NEW YORK — If demand exceeding supply is a measure of success, then Barneys New York scored on Wednesday with the launch of Kate Moss' Topshop collection.
But Barneys may have underestimated the demand, ordering only 10 of each of the two most sought-after styles, a limited edition long black gown for $575 and limited edition "barbed wire" dress for $475. The retailer purchased a total of 11,000 items from the line for its Madison Avenue flagship here and 14 Co-op locations.
Gillian Haynes, a self-described "fashionista," swept onto the seventh floor of the Madison Avenue unit on Wednesday brandishing a newspaper. "Gone," said a saleswoman when Haynes showed her a picture of Moss wearing the barbed wire dress to an event on Tuesday evening.
"I waited for months," said Haynes. "I'm really disappointed. Everything's gone." When told the store ordered very few of the dresses, she said, "They ordered only 10 dresses? For New York City? For Barneys?" Haynes consoled herself with a black one-shoulder gown but worried about the U.K. sizing. Sales associates told shoppers the line ran small.
Barneys estimated that 200 to 300 people were waiting for the store to open on Wednesday morning, with the line wrapping around the building from Madison Avenue to 61th Street near Fifth Avenue.
"Kate's everlasting allure is part of the draw," said Julie Gilhart, senior vice president and fashion director. "There's a huge following for her."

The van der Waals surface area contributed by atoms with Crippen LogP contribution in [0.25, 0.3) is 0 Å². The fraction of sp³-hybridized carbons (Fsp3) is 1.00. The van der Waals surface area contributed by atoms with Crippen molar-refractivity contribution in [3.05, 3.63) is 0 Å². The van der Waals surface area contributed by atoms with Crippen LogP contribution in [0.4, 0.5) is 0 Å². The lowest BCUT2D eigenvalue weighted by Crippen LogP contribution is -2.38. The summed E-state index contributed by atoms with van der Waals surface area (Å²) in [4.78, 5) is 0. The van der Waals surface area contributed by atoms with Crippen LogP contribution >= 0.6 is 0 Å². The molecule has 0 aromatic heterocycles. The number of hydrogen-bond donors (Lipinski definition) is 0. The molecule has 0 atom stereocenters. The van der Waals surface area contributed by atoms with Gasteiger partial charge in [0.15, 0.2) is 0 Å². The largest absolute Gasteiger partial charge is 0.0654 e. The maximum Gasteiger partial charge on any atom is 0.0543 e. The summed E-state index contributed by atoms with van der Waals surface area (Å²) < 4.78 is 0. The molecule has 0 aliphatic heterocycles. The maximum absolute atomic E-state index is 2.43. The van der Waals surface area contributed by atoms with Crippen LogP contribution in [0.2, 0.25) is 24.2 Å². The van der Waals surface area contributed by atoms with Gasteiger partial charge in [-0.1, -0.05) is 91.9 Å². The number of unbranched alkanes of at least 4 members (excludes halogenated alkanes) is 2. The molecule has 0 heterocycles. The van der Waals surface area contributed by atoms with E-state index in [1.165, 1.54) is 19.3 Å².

That much was evident when the doors to the store opened at 10 a.m. Barneys employees tried to usher consumers to the elevators in small groups, but they ran into the store. On the seventh floor, the frenzy associated with capsule collections ensued. Shoppers ripped clothes off mannequins, grabbed items from racks and out of the hands of sales associates, and even tore head shots of the model from displays. Four Moss-dressed mannequins suspended from the ceiling of the eighth floor were momentarily lowered so customers could remove the clothes. At 10:30 most of the merchandise was gone, except for some T-shirts.
"I've been here since 6 this morning," said Meryl Hershkowitz, holding a stack of 20 garments. "They should have limited the number of people entering the store. I'm buying for my daughters. I don't fit into this."
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